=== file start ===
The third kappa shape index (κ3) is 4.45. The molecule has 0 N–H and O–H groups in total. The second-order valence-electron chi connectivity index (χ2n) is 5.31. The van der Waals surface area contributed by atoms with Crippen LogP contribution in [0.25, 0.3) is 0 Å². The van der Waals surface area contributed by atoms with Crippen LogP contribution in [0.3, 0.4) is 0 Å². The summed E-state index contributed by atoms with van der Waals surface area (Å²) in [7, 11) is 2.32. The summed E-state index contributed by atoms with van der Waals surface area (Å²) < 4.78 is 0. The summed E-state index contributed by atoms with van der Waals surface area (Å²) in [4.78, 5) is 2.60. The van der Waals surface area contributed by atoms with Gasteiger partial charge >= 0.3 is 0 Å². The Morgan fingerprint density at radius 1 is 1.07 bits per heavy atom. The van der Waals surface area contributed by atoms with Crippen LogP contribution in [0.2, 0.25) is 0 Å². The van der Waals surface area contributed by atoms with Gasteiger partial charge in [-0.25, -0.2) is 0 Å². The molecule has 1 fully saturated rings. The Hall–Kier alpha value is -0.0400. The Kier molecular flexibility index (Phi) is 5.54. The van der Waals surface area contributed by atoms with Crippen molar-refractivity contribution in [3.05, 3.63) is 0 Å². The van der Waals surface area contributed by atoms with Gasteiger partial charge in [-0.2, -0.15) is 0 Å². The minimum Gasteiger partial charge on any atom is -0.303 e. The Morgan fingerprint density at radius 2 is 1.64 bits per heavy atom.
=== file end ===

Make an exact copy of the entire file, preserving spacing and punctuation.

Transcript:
The third kappa shape index (κ3) is 4.45. The molecule has 0 N–H and O–H groups in total. The second-order valence-electron chi connectivity index (χ2n) is 5.31. The van der Waals surface area contributed by atoms with Crippen LogP contribution in [0.25, 0.3) is 0 Å². The van der Waals surface area contributed by atoms with Crippen LogP contribution in [0.3, 0.4) is 0 Å². The summed E-state index contributed by atoms with van der Waals surface area (Å²) in [7, 11) is 2.32. The summed E-state index contributed by atoms with van der Waals surface area (Å²) < 4.78 is 0. The summed E-state index contributed by atoms with van der Waals surface area (Å²) in [4.78, 5) is 2.60. The van der Waals surface area contributed by atoms with Gasteiger partial charge >= 0.3 is 0 Å². The Morgan fingerprint density at radius 1 is 1.07 bits per heavy atom. The van der Waals surface area contributed by atoms with Crippen LogP contribution in [0.2, 0.25) is 0 Å². The van der Waals surface area contributed by atoms with Gasteiger partial charge in [-0.25, -0.2) is 0 Å². The molecule has 1 fully saturated rings. The Hall–Kier alpha value is -0.0400. The Kier molecular flexibility index (Phi) is 5.54. The van der Waals surface area contributed by atoms with Crippen molar-refractivity contribution in [3.05, 3.63) is 0 Å². The van der Waals surface area contributed by atoms with Gasteiger partial charge in [-0.2, -0.15) is 0 Å². The minimum Gasteiger partial charge on any atom is -0.303 e. The Morgan fingerprint density at radius 2 is 1.64 bits per heavy atom.